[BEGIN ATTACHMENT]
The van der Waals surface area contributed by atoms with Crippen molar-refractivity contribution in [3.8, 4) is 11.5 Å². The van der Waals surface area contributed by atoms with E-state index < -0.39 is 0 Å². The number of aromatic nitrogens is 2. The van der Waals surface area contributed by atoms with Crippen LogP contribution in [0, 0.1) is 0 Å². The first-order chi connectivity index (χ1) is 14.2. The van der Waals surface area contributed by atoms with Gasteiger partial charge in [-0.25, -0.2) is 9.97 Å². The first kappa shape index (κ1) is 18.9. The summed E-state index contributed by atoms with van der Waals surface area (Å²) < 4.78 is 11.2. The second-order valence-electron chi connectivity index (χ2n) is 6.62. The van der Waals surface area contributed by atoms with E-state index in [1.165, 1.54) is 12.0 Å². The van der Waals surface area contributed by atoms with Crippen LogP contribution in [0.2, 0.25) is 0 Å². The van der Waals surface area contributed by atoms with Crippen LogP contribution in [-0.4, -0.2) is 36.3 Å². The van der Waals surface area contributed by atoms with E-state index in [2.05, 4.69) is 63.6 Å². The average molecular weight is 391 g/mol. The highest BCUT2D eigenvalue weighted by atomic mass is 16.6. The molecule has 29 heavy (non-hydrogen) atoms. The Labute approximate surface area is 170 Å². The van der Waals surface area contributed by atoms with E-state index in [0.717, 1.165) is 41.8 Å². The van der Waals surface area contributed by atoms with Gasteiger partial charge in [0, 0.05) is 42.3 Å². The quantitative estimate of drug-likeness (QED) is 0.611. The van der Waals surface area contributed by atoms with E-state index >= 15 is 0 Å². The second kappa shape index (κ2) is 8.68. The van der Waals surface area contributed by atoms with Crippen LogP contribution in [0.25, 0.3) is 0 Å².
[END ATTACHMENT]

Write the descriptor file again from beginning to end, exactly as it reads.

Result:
The van der Waals surface area contributed by atoms with Crippen molar-refractivity contribution in [3.8, 4) is 11.5 Å². The van der Waals surface area contributed by atoms with E-state index < -0.39 is 0 Å². The number of aromatic nitrogens is 2. The van der Waals surface area contributed by atoms with Crippen LogP contribution in [0, 0.1) is 0 Å². The first-order chi connectivity index (χ1) is 14.2. The van der Waals surface area contributed by atoms with Gasteiger partial charge in [-0.25, -0.2) is 9.97 Å². The first kappa shape index (κ1) is 18.9. The summed E-state index contributed by atoms with van der Waals surface area (Å²) < 4.78 is 11.2. The second-order valence-electron chi connectivity index (χ2n) is 6.62. The van der Waals surface area contributed by atoms with E-state index in [1.165, 1.54) is 12.0 Å². The van der Waals surface area contributed by atoms with Crippen LogP contribution in [0.2, 0.25) is 0 Å². The van der Waals surface area contributed by atoms with Crippen LogP contribution in [-0.4, -0.2) is 36.3 Å². The van der Waals surface area contributed by atoms with E-state index in [2.05, 4.69) is 63.6 Å². The average molecular weight is 391 g/mol. The highest BCUT2D eigenvalue weighted by atomic mass is 16.6. The molecule has 29 heavy (non-hydrogen) atoms. The Labute approximate surface area is 170 Å². The van der Waals surface area contributed by atoms with E-state index in [0.717, 1.165) is 41.8 Å². The van der Waals surface area contributed by atoms with Gasteiger partial charge in [0, 0.05) is 42.3 Å². The quantitative estimate of drug-likeness (QED) is 0.611. The van der Waals surface area contributed by atoms with E-state index >= 15 is 0 Å². The second kappa shape index (κ2) is 8.68. The van der Waals surface area contributed by atoms with Crippen LogP contribution in [0.25, 0.3) is 0 Å².